As soon as I saw his clerical collar, I wanted to assure him that the muffins I would bake with the almond milk were for a sacred place full of people who blow me away on the daily with their commitments to love one another and the freeness with which they extend compassion, but that seemed altogether unnecessary, because ultimately he had no stake in the destination of the milk. Furthermore, I think a taller person helping a shorter person in the grocery store is more of an act of human kindness than a priestly obligation. I wonder where these lines are drawn, or if they should even be drawn at all.
|Our little dog, Lexi, (featuring my face when|
Hannah tried to explain the training technique
we are using with Dante to me).
At this point if you were to sum up this post you might observe, You considered asking a specialty pharmacy if they had a chaplain available, you came a hair away from approaching a public preacher with theological questions, you regularly submit online prayer requests to British nuns, and you almost told a priest in the grocery store about the churchly intentions of your almond milk. All of these things are true, though I will note that 3 out of the 4 are almost-experiences, and it is also true that when you put them all together I sound a bit (very?) odd. Perhaps these are the sort of experiences that I should have slowly revealed instead of dumping them all out at once. But I am coping, and sometimes coping follows no particular patterns or logic, and trying to do so within a religious context is extra difficult sometimes and hopefully extra worth it in the end.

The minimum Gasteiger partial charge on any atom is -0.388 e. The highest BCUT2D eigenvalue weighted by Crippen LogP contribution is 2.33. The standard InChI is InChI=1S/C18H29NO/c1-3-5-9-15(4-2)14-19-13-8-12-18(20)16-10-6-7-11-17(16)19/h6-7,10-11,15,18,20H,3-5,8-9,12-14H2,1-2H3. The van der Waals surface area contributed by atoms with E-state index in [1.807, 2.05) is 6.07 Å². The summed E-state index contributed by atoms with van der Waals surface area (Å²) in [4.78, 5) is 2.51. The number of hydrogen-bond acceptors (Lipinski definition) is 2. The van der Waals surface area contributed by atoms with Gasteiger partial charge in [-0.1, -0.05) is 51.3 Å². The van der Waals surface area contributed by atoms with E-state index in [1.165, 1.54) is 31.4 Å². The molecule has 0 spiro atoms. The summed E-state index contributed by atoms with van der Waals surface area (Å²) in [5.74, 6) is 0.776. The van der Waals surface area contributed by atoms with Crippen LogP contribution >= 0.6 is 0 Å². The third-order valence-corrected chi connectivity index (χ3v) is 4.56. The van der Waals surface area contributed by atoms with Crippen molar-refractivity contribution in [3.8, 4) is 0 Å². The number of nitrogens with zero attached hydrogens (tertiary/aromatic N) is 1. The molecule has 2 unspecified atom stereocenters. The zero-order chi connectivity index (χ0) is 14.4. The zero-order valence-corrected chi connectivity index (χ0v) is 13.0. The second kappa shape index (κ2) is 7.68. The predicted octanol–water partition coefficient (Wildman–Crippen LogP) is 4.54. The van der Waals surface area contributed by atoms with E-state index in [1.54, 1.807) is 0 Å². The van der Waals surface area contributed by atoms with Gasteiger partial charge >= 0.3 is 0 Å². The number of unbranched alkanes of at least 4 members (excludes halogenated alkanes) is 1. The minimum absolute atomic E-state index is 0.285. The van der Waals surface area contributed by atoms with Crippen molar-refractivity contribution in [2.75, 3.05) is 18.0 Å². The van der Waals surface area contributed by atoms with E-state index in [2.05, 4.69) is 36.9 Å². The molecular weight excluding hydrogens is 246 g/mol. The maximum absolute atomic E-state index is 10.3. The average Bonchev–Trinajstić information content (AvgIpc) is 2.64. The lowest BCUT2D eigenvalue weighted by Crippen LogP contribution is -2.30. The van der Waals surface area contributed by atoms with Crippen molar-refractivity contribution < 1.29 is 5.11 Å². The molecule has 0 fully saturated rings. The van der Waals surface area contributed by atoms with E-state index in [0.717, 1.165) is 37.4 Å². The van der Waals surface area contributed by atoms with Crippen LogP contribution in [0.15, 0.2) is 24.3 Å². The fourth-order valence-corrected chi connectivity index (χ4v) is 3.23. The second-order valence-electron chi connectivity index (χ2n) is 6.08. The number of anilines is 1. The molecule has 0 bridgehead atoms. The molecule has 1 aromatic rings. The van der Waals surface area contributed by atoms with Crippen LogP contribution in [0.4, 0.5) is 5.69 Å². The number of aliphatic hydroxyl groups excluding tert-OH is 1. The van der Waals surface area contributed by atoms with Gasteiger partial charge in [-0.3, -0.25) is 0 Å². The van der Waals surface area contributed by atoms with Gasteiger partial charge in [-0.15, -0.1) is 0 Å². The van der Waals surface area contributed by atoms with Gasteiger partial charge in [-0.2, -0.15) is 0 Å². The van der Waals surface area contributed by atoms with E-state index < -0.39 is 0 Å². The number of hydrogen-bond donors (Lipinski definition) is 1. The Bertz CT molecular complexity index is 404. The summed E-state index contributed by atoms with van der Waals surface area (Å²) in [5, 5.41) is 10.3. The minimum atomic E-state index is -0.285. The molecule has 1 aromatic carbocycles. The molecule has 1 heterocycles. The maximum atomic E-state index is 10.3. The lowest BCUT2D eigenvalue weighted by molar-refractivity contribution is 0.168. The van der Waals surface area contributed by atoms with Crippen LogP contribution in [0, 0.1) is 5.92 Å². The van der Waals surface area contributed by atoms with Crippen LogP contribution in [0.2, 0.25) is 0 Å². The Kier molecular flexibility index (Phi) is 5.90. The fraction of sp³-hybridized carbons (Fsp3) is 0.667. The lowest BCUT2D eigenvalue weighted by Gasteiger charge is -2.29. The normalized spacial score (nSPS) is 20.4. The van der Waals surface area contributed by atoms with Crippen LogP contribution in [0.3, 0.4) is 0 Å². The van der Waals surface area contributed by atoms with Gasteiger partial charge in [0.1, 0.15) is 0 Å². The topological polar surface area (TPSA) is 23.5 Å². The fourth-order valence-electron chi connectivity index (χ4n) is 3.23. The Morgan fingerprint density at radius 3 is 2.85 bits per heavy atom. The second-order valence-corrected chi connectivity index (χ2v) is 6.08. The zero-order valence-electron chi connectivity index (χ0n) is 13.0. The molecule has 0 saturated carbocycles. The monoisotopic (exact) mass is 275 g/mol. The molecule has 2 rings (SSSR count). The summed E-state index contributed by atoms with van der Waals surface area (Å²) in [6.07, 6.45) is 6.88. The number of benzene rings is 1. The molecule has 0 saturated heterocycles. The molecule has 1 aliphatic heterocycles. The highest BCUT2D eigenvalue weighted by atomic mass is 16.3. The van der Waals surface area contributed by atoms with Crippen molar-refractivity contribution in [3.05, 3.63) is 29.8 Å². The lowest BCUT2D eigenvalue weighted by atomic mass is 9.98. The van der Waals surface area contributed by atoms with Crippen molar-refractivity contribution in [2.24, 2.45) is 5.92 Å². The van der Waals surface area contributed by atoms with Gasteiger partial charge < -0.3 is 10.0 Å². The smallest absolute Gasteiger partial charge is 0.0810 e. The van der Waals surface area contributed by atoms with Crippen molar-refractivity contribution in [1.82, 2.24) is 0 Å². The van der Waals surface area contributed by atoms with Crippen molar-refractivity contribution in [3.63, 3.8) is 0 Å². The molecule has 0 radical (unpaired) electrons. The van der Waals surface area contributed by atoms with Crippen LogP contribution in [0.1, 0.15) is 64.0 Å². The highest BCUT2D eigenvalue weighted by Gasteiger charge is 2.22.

I do not encounter chaplains, preachers, nuns, and priests every time I leave my dorm room, but sometimes I do feel as though I cross paths with them more frequently than most of my peers do. Perhaps I am just hyperaware of their presence, wondering if they have some sort of secret to offer, some piece of hope that I am incapable of finding on my own. Perhaps I just find it comforting to know that they have asked themselves the same questions that I do, and that by the very nature of their careers they demonstrate a willingness to look into the face of mystery and uncertainty. It is just now occurring to me that I have been consumed in thinking about my religion lately, finding fragments of it in phone calls with specialty pharmacies, in frantic Mondays that cry out for Sabbath Tuesdays, in teary-eyed walks to the drugstore, in almond milk purchases. Perhaps this heightened awareness of my faith has been obvious based on my last several posts, but it is something that I have just now recognized.
|Dante is thriving. His ears are an inspiration.|
His face could not be cuter.
Very funny, God, I think to myself with varying degrees of sarcasm, not really expecting God to take note of either my appreciation or despair. On the rare occasion that I do stop to imagine a response, I see a warm smile, the smile of everyone I already love and all of those I will love wrapped up in one, and I feel a hug that lifts me out of fatigue and pain, its eagerness softened only by a humble sigh of gentleness, and I listen as the words that I have repeatedly used alongside humor transform into a sacred phrase I have been waiting my whole life to hear, "Very funny indeed."